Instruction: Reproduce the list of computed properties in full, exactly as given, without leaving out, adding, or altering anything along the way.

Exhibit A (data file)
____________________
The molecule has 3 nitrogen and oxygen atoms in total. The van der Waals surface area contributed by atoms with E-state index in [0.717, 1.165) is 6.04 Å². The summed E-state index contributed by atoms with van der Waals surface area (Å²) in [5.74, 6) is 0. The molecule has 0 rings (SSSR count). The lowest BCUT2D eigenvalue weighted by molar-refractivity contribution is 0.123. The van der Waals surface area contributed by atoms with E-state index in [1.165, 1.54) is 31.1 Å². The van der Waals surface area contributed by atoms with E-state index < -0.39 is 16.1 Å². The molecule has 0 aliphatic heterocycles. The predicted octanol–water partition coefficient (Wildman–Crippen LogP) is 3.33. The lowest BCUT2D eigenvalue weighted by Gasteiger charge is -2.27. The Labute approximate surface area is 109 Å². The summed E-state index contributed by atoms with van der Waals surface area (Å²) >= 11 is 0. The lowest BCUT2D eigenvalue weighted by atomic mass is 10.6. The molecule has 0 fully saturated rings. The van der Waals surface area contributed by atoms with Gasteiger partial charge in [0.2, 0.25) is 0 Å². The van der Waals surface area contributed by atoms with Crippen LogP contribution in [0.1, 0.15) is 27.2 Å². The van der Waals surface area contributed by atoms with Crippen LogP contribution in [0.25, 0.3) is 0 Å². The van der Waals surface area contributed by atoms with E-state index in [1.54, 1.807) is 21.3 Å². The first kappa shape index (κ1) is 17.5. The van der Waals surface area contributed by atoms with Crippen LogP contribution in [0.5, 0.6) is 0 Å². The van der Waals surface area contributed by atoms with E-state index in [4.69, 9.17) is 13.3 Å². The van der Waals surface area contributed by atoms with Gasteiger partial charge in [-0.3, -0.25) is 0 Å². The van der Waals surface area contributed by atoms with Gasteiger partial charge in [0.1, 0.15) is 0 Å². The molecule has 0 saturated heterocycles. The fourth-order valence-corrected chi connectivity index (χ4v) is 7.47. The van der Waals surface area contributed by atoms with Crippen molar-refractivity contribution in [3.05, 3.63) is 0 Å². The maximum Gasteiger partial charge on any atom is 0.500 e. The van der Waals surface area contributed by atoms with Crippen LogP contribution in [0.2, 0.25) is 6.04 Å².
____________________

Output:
The molecule has 3 nitrogen and oxygen atoms in total. The van der Waals surface area contributed by atoms with E-state index in [0.717, 1.165) is 6.04 Å². The summed E-state index contributed by atoms with van der Waals surface area (Å²) in [5.74, 6) is 0. The molecule has 0 rings (SSSR count). The lowest BCUT2D eigenvalue weighted by molar-refractivity contribution is 0.123. The van der Waals surface area contributed by atoms with E-state index in [1.165, 1.54) is 31.1 Å². The van der Waals surface area contributed by atoms with E-state index < -0.39 is 16.1 Å². The molecule has 0 aliphatic heterocycles. The predicted octanol–water partition coefficient (Wildman–Crippen LogP) is 3.33. The lowest BCUT2D eigenvalue weighted by Gasteiger charge is -2.27. The Labute approximate surface area is 109 Å². The summed E-state index contributed by atoms with van der Waals surface area (Å²) >= 11 is 0. The lowest BCUT2D eigenvalue weighted by atomic mass is 10.6. The molecule has 0 fully saturated rings. The van der Waals surface area contributed by atoms with Gasteiger partial charge in [0.2, 0.25) is 0 Å². The van der Waals surface area contributed by atoms with Crippen LogP contribution in [0.1, 0.15) is 27.2 Å². The van der Waals surface area contributed by atoms with Crippen LogP contribution in [0.25, 0.3) is 0 Å². The van der Waals surface area contributed by atoms with E-state index in [1.54, 1.807) is 21.3 Å². The first kappa shape index (κ1) is 17.5. The van der Waals surface area contributed by atoms with Crippen LogP contribution in [0.5, 0.6) is 0 Å². The van der Waals surface area contributed by atoms with E-state index in [4.69, 9.17) is 13.3 Å². The van der Waals surface area contributed by atoms with Gasteiger partial charge in [-0.3, -0.25) is 0 Å². The van der Waals surface area contributed by atoms with Gasteiger partial charge in [0.1, 0.15) is 0 Å². The molecule has 0 saturated heterocycles. The fourth-order valence-corrected chi connectivity index (χ4v) is 7.47. The van der Waals surface area contributed by atoms with Crippen molar-refractivity contribution in [3.05, 3.63) is 0 Å². The maximum Gasteiger partial charge on any atom is 0.500 e. The van der Waals surface area contributed by atoms with Crippen LogP contribution in [0.2, 0.25) is 6.04 Å².